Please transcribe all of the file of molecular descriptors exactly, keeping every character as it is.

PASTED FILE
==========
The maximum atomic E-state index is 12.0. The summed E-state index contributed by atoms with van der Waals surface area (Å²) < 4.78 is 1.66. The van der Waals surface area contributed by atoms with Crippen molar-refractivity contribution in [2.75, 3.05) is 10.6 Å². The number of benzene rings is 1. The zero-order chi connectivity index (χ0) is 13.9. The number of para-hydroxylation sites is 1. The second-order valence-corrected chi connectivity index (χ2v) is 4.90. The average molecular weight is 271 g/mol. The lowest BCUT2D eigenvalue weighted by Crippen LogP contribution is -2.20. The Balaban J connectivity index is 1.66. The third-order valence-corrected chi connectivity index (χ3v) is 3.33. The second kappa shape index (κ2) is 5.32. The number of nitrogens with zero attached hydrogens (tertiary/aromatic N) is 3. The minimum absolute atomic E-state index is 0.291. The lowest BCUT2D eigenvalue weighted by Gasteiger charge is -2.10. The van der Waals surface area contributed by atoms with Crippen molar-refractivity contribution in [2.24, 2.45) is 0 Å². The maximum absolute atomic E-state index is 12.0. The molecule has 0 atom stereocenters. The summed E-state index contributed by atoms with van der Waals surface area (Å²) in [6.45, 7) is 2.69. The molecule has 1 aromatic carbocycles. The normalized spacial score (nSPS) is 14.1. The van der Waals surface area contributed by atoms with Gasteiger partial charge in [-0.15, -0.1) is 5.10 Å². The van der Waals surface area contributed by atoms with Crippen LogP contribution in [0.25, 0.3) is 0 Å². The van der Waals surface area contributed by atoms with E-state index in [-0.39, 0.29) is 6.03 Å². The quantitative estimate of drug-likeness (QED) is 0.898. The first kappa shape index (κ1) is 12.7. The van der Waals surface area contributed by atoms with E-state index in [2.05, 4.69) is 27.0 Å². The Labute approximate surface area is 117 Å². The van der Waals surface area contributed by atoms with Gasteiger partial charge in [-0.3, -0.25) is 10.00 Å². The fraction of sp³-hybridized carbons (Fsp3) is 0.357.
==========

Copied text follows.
The maximum atomic E-state index is 12.0. The summed E-state index contributed by atoms with van der Waals surface area (Å²) < 4.78 is 1.66. The van der Waals surface area contributed by atoms with Crippen molar-refractivity contribution in [2.75, 3.05) is 10.6 Å². The number of benzene rings is 1. The zero-order chi connectivity index (χ0) is 13.9. The number of para-hydroxylation sites is 1. The second-order valence-corrected chi connectivity index (χ2v) is 4.90. The average molecular weight is 271 g/mol. The lowest BCUT2D eigenvalue weighted by Crippen LogP contribution is -2.20. The Balaban J connectivity index is 1.66. The third-order valence-corrected chi connectivity index (χ3v) is 3.33. The second kappa shape index (κ2) is 5.32. The number of nitrogens with zero attached hydrogens (tertiary/aromatic N) is 3. The minimum absolute atomic E-state index is 0.291. The lowest BCUT2D eigenvalue weighted by Gasteiger charge is -2.10. The van der Waals surface area contributed by atoms with Crippen molar-refractivity contribution in [2.24, 2.45) is 0 Å². The maximum absolute atomic E-state index is 12.0. The molecule has 0 atom stereocenters. The summed E-state index contributed by atoms with van der Waals surface area (Å²) in [6.45, 7) is 2.69. The molecule has 1 aromatic carbocycles. The normalized spacial score (nSPS) is 14.1. The van der Waals surface area contributed by atoms with Gasteiger partial charge in [-0.15, -0.1) is 5.10 Å². The van der Waals surface area contributed by atoms with Crippen LogP contribution in [0.25, 0.3) is 0 Å². The van der Waals surface area contributed by atoms with E-state index in [-0.39, 0.29) is 6.03 Å². The quantitative estimate of drug-likeness (QED) is 0.898. The first kappa shape index (κ1) is 12.7. The van der Waals surface area contributed by atoms with E-state index in [2.05, 4.69) is 27.0 Å². The Labute approximate surface area is 117 Å². The van der Waals surface area contributed by atoms with Gasteiger partial charge in [-0.3, -0.25) is 10.00 Å². The fraction of sp³-hybridized carbons (Fsp3) is 0.357.